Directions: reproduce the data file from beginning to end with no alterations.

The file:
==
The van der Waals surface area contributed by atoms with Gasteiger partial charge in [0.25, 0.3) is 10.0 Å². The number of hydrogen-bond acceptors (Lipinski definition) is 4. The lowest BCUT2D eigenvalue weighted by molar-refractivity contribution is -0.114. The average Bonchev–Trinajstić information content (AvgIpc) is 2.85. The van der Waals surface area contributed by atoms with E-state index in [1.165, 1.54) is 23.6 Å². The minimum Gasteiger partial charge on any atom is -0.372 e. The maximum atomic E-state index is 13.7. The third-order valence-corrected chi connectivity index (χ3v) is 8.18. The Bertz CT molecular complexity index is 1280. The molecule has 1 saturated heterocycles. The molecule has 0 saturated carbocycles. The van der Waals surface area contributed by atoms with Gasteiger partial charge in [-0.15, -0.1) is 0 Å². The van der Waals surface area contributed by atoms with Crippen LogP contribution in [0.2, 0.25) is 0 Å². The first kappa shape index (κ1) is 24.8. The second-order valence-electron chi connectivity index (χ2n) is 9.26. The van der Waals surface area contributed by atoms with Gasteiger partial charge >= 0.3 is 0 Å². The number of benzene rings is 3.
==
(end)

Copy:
The van der Waals surface area contributed by atoms with Gasteiger partial charge in [0.25, 0.3) is 10.0 Å². The number of hydrogen-bond acceptors (Lipinski definition) is 4. The lowest BCUT2D eigenvalue weighted by molar-refractivity contribution is -0.114. The average Bonchev–Trinajstić information content (AvgIpc) is 2.85. The van der Waals surface area contributed by atoms with E-state index in [1.165, 1.54) is 23.6 Å². The minimum Gasteiger partial charge on any atom is -0.372 e. The maximum atomic E-state index is 13.7. The third-order valence-corrected chi connectivity index (χ3v) is 8.18. The Bertz CT molecular complexity index is 1280. The molecule has 1 saturated heterocycles. The molecule has 0 saturated carbocycles. The van der Waals surface area contributed by atoms with Gasteiger partial charge in [-0.15, -0.1) is 0 Å². The van der Waals surface area contributed by atoms with Crippen LogP contribution in [0.2, 0.25) is 0 Å². The first kappa shape index (κ1) is 24.8. The second-order valence-electron chi connectivity index (χ2n) is 9.26. The van der Waals surface area contributed by atoms with Gasteiger partial charge >= 0.3 is 0 Å². The number of benzene rings is 3.